My love for LA is fleeting, though. I know when I am home I’ll settle back into the humidity and heat and then the cool air of fall and the snow of winter. I would miss the seasons if I lived here. Endless days of sitting by the pool would begin to disorient me. Life here would be like an endless vacation. It would be like play, like pretend, just beyond the touch of reality. And my love for LA is not true because it is shared with my love for London, New York, San Francisco, Seattle, and Morehead City. LA is just another city to add to the list of places I could live if I ever decided to pack up and leave the state and family I know so well. I never do make plans to move to the cities I love so much because I think if I lived there the magic would begin to disappear after a time and I don’t want that to happen. I’d rather hold these cities in my heart as perfect gems nestled on hillsides or islands or by the sea, covered in fog or basking in sunlight.



i like a good beer buzz early in the morning

Lots of things to say, but I'm tired and trying to get back to east coast time. I love and miss LA. It changed me. I'll tell ya all about it later. Time to watch movies and relax.



please place your seats and tray tables in the upright and locked position

I’m off to LA for fun in the sun with my best friend. It’s the last of a girl’s romp before she (you guessed it) gets married. I plan to do some touristy things and then just hang with my best gal pal. I miss her and I’ll miss her even more when she gets hitched because girlfriends change ever so slightly when marriage happens. I was hoping we’d hop over to Vegas for the weekend, but we’ve opted for time in LA with her fiancé. Well, I love them both, loads and loads. I’m excited to see them, either in a flashy city or just in their living room. Have to say though, kinda wish I was going to see a Vegas show.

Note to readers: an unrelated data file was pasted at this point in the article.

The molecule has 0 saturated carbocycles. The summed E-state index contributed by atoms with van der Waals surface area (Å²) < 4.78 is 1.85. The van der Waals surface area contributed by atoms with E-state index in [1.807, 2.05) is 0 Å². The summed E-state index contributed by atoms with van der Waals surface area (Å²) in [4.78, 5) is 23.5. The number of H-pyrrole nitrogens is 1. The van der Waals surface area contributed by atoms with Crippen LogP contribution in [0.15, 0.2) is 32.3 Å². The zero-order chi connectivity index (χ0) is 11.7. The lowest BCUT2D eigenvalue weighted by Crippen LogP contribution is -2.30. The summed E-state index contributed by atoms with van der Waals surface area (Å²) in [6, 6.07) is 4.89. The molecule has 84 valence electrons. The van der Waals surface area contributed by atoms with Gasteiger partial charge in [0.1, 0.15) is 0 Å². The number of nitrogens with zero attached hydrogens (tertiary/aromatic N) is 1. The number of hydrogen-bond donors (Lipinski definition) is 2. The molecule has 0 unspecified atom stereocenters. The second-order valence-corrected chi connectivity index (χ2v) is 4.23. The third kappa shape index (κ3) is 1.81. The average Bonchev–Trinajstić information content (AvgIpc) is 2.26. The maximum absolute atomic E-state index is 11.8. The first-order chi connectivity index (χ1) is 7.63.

I’ll blog at ya next week. Blogger back ya’ll.



freedom fries and other things

We at mind the gap are a happy and loving lot. We like diversity and we like to celebrate with our friends when they have things to celebrate. Today is such a day! Today is Bastille Day in France, a day of celebrating the end of monarchal rule. And so, in honor of our French friends, a list of things we love from France, or things that France pimped out to us.

• the Statue of Liberty
• le baguette (yummy)
• the colors of the French flag
• fashion
• le croissant (even yummier)
• Dijon mustard
• Champagne
• Cannes Film Festival
• toy dogs (because the French took them everywhere long before Paris Hilton was born)
• Jaques Costeau
• Les Mis (though in French it would be lost on me)
• Jean-Marc Gaspard Itard and the wild boy of Aveyron
• Matisse, Degas, La Tour, Cezanne, Monet, Rodin, Renior, to name a few
• Joan of Arc
• “Let them eat cake.”

This list does not endorse the loving of all things French because those French didn’t go to Iraq with us so we said "the heck with you too." Our amazing and welcoming country forgot that French troops helped us in the American Revolution and about the gift that France once bestowed on us, the Statue of Liberty, and said, "We’ll call French fries, Freedom fries instead," ignoring the fact that French fries are actually from Belgium. “Ha, take that you French,” our government said. Well, those French were pretty spot on and had a sense that Bush was blowin’ smoke about weapons of mass of nothin’. Darn those French! Happy Bastille Day everyone!